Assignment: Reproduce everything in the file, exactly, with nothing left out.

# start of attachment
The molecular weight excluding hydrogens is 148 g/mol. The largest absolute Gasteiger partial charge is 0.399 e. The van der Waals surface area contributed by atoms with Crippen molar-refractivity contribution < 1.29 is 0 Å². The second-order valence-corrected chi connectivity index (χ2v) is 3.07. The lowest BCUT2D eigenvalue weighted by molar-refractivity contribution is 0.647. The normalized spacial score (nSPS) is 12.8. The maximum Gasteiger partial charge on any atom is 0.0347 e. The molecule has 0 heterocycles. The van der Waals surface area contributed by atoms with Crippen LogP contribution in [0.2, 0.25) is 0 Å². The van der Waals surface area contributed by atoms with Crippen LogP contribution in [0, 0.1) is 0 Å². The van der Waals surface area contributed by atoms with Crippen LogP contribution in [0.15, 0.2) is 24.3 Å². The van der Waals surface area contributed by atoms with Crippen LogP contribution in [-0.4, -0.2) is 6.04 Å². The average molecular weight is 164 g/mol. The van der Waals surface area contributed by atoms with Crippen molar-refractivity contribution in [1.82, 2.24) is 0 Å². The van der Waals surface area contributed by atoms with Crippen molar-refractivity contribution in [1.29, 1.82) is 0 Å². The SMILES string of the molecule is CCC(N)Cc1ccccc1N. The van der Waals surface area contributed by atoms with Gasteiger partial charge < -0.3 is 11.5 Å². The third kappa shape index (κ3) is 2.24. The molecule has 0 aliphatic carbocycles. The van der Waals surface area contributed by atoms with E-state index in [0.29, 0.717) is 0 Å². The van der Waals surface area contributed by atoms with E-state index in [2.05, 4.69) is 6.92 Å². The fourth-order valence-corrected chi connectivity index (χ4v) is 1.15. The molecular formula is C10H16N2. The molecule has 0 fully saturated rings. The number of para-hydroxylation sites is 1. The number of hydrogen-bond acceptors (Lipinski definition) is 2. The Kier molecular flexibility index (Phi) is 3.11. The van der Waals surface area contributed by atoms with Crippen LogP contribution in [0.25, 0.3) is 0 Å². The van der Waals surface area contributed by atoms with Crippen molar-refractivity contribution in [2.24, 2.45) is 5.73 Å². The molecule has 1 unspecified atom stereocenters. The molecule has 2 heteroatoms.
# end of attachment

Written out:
The molecular weight excluding hydrogens is 148 g/mol. The largest absolute Gasteiger partial charge is 0.399 e. The van der Waals surface area contributed by atoms with Crippen molar-refractivity contribution < 1.29 is 0 Å². The second-order valence-corrected chi connectivity index (χ2v) is 3.07. The lowest BCUT2D eigenvalue weighted by molar-refractivity contribution is 0.647. The normalized spacial score (nSPS) is 12.8. The maximum Gasteiger partial charge on any atom is 0.0347 e. The molecule has 0 heterocycles. The van der Waals surface area contributed by atoms with Crippen LogP contribution in [0.2, 0.25) is 0 Å². The van der Waals surface area contributed by atoms with Crippen LogP contribution in [0, 0.1) is 0 Å². The van der Waals surface area contributed by atoms with Crippen LogP contribution in [0.15, 0.2) is 24.3 Å². The van der Waals surface area contributed by atoms with Crippen LogP contribution in [-0.4, -0.2) is 6.04 Å². The average molecular weight is 164 g/mol. The van der Waals surface area contributed by atoms with Crippen molar-refractivity contribution in [1.82, 2.24) is 0 Å². The van der Waals surface area contributed by atoms with Crippen molar-refractivity contribution in [1.29, 1.82) is 0 Å². The SMILES string of the molecule is CCC(N)Cc1ccccc1N. The van der Waals surface area contributed by atoms with Gasteiger partial charge < -0.3 is 11.5 Å². The third kappa shape index (κ3) is 2.24. The molecule has 0 aliphatic carbocycles. The van der Waals surface area contributed by atoms with E-state index in [0.29, 0.717) is 0 Å². The van der Waals surface area contributed by atoms with E-state index in [2.05, 4.69) is 6.92 Å². The fourth-order valence-corrected chi connectivity index (χ4v) is 1.15. The molecular formula is C10H16N2. The molecule has 0 fully saturated rings. The number of para-hydroxylation sites is 1. The number of hydrogen-bond acceptors (Lipinski definition) is 2. The Kier molecular flexibility index (Phi) is 3.11. The van der Waals surface area contributed by atoms with Crippen LogP contribution in [0.25, 0.3) is 0 Å². The van der Waals surface area contributed by atoms with Crippen molar-refractivity contribution in [2.24, 2.45) is 5.73 Å². The molecule has 1 unspecified atom stereocenters. The molecule has 2 heteroatoms.